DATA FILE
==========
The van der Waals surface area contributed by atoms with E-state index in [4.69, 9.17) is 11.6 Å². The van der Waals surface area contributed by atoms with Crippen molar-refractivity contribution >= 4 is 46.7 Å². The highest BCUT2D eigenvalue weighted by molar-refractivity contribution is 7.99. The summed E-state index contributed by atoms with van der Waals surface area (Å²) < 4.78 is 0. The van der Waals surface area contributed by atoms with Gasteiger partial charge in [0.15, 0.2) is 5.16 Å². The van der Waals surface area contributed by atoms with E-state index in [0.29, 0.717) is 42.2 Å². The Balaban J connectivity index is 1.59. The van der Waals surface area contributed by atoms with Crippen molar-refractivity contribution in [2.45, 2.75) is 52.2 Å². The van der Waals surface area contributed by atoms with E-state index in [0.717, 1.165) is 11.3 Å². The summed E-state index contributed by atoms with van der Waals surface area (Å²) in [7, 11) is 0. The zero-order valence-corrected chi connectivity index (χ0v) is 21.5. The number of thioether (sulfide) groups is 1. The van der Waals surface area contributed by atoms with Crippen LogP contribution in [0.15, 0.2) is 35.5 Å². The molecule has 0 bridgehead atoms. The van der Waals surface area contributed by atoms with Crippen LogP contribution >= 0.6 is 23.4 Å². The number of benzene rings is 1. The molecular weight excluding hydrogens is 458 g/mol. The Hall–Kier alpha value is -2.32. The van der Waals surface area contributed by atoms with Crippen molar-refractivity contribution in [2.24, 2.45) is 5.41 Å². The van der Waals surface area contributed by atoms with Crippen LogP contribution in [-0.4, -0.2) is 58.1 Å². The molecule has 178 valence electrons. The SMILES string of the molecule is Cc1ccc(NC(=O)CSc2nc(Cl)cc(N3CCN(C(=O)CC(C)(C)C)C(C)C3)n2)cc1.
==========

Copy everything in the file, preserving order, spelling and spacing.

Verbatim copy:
The van der Waals surface area contributed by atoms with E-state index in [4.69, 9.17) is 11.6 Å². The van der Waals surface area contributed by atoms with Crippen molar-refractivity contribution >= 4 is 46.7 Å². The highest BCUT2D eigenvalue weighted by molar-refractivity contribution is 7.99. The summed E-state index contributed by atoms with van der Waals surface area (Å²) < 4.78 is 0. The van der Waals surface area contributed by atoms with Gasteiger partial charge in [0.15, 0.2) is 5.16 Å². The van der Waals surface area contributed by atoms with E-state index in [0.29, 0.717) is 42.2 Å². The Balaban J connectivity index is 1.59. The van der Waals surface area contributed by atoms with Crippen molar-refractivity contribution in [2.45, 2.75) is 52.2 Å². The van der Waals surface area contributed by atoms with E-state index in [0.717, 1.165) is 11.3 Å². The summed E-state index contributed by atoms with van der Waals surface area (Å²) in [7, 11) is 0. The zero-order valence-corrected chi connectivity index (χ0v) is 21.5. The number of thioether (sulfide) groups is 1. The van der Waals surface area contributed by atoms with Crippen LogP contribution in [0.15, 0.2) is 35.5 Å². The molecule has 0 bridgehead atoms. The van der Waals surface area contributed by atoms with Crippen LogP contribution >= 0.6 is 23.4 Å². The number of benzene rings is 1. The molecular weight excluding hydrogens is 458 g/mol. The Hall–Kier alpha value is -2.32. The van der Waals surface area contributed by atoms with Crippen molar-refractivity contribution in [2.24, 2.45) is 5.41 Å². The van der Waals surface area contributed by atoms with Crippen LogP contribution in [-0.4, -0.2) is 58.1 Å². The molecule has 178 valence electrons. The SMILES string of the molecule is Cc1ccc(NC(=O)CSc2nc(Cl)cc(N3CCN(C(=O)CC(C)(C)C)C(C)C3)n2)cc1.